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When Sharing Isn’t Caring

Modern parents walk a fine line between singing kids’ praises on social media and invading their privacy.

For most of us, scrolling through Facebook or Twitter results in an endless parade of status updates featuring children—only they’re usually delivered by parents rather than the kids in question. Maybe it’s pictures of a child’s first hit at a baseball game, or a rant accompanied by a photo of a leftover plate of spaghetti that a 6-year-old refused to finish, or even throwback images of embarrassing childhood outfits worn by now-adult offspring. After all, you can’t share too much information on social media, right?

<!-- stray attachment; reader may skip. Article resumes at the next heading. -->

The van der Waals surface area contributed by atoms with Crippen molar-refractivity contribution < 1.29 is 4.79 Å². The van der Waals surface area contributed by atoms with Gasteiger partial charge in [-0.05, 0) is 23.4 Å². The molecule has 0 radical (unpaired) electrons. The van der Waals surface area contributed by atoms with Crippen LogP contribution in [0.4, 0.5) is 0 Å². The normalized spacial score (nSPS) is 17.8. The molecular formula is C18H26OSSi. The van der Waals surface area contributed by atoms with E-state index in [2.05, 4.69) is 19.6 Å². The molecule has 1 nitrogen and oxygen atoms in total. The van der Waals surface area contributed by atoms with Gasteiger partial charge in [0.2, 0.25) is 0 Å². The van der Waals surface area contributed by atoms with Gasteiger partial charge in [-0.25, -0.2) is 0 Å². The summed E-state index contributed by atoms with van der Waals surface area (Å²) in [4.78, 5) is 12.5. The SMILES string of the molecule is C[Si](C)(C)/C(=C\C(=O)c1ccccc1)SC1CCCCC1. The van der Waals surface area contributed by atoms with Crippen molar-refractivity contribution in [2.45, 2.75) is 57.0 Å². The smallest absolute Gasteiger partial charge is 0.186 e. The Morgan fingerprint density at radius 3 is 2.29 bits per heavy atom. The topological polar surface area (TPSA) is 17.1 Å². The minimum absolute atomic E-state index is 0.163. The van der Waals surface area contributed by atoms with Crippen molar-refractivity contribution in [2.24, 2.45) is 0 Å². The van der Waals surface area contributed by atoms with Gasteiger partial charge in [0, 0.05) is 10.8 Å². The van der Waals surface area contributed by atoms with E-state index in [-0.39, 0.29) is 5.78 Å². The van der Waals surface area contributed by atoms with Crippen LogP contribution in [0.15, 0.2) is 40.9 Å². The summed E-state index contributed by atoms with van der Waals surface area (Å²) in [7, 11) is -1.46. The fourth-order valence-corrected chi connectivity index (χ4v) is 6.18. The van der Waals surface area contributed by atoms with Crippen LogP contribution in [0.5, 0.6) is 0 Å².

OK, opinions differ, but sharing has become a new societal norm. Naturally, parents have their reasons. “Typically, I post because I’m proud of my children and I want other people, like family members that live far away, to see what they are doing,” says Mary P., a local mother in Winter Park. “Other times, I like to share humorous posts with my friends, and then they share their children’s funny stories, too.”

Mary’s daughter Rachel, on the other hand, isn’t always appreciative of her mom’s impromptu publicity campaigns. “Sometimes I think it’s embarrassing when my parents post certain things that I may not want my friends’ moms or whoever else to know about,” she says. “It’s not cool when your friends’ parents are talking about you and what your parent posted on Facebook.”

Similarly, 9-year-old Maitland resident Kylie S. has been mortified by some of the milestones shared by her mom Erin. “[There] are things that my mom posts that I might not want everyone and their parents to see,” she says. “Especially since some of those pictures can be pretty embarrassing.”